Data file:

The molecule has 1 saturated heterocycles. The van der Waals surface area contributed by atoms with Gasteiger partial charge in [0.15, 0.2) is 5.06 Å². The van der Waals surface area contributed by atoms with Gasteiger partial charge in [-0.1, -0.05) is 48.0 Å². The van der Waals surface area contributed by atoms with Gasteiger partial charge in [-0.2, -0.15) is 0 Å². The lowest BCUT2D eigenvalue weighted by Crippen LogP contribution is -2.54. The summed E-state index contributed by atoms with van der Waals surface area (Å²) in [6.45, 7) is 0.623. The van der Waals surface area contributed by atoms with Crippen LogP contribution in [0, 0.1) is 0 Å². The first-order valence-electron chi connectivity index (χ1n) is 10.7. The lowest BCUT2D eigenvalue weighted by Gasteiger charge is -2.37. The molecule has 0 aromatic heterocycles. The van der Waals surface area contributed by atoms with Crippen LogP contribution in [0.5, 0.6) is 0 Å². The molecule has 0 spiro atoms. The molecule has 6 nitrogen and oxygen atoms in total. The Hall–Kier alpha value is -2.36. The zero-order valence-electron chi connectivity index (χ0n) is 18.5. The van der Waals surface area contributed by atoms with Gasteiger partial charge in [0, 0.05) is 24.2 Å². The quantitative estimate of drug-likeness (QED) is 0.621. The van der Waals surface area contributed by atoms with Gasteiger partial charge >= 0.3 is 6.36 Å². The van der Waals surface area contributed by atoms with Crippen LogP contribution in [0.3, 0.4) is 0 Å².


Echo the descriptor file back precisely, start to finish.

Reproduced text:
The molecule has 1 saturated heterocycles. The van der Waals surface area contributed by atoms with Gasteiger partial charge in [0.15, 0.2) is 5.06 Å². The van der Waals surface area contributed by atoms with Gasteiger partial charge in [-0.1, -0.05) is 48.0 Å². The van der Waals surface area contributed by atoms with Gasteiger partial charge in [-0.2, -0.15) is 0 Å². The lowest BCUT2D eigenvalue weighted by Crippen LogP contribution is -2.54. The summed E-state index contributed by atoms with van der Waals surface area (Å²) in [6.45, 7) is 0.623. The van der Waals surface area contributed by atoms with Crippen LogP contribution in [0, 0.1) is 0 Å². The first-order valence-electron chi connectivity index (χ1n) is 10.7. The lowest BCUT2D eigenvalue weighted by Gasteiger charge is -2.37. The molecule has 0 aromatic heterocycles. The van der Waals surface area contributed by atoms with Crippen LogP contribution in [0.5, 0.6) is 0 Å². The molecule has 0 spiro atoms. The molecule has 6 nitrogen and oxygen atoms in total. The Hall–Kier alpha value is -2.36. The zero-order valence-electron chi connectivity index (χ0n) is 18.5. The van der Waals surface area contributed by atoms with Gasteiger partial charge in [0, 0.05) is 24.2 Å². The quantitative estimate of drug-likeness (QED) is 0.621. The van der Waals surface area contributed by atoms with Gasteiger partial charge >= 0.3 is 6.36 Å². The van der Waals surface area contributed by atoms with Crippen LogP contribution in [0.3, 0.4) is 0 Å².